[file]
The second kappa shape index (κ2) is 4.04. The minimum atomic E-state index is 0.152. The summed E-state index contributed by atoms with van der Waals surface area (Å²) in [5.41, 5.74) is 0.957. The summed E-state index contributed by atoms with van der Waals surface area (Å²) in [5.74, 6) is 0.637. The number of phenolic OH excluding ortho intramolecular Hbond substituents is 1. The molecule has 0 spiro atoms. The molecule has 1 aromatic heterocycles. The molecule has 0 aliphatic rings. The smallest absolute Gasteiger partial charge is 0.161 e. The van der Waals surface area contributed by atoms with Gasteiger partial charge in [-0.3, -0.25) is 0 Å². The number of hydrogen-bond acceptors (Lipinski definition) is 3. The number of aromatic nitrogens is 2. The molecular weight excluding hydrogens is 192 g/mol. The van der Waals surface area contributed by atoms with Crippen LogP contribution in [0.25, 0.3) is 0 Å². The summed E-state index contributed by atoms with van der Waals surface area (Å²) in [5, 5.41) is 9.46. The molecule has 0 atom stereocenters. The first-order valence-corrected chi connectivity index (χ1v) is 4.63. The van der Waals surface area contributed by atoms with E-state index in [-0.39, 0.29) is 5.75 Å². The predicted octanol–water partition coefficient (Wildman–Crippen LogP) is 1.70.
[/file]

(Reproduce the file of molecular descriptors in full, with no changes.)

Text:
The second kappa shape index (κ2) is 4.04. The minimum atomic E-state index is 0.152. The summed E-state index contributed by atoms with van der Waals surface area (Å²) in [5.41, 5.74) is 0.957. The summed E-state index contributed by atoms with van der Waals surface area (Å²) in [5.74, 6) is 0.637. The number of phenolic OH excluding ortho intramolecular Hbond substituents is 1. The molecule has 0 spiro atoms. The molecule has 1 aromatic heterocycles. The molecule has 0 aliphatic rings. The smallest absolute Gasteiger partial charge is 0.161 e. The van der Waals surface area contributed by atoms with Gasteiger partial charge in [-0.3, -0.25) is 0 Å². The number of hydrogen-bond acceptors (Lipinski definition) is 3. The number of aromatic nitrogens is 2. The molecular weight excluding hydrogens is 192 g/mol. The van der Waals surface area contributed by atoms with Crippen LogP contribution in [0.25, 0.3) is 0 Å². The summed E-state index contributed by atoms with van der Waals surface area (Å²) in [5, 5.41) is 9.46. The molecule has 0 atom stereocenters. The first-order valence-corrected chi connectivity index (χ1v) is 4.63. The van der Waals surface area contributed by atoms with E-state index in [-0.39, 0.29) is 5.75 Å². The predicted octanol–water partition coefficient (Wildman–Crippen LogP) is 1.70.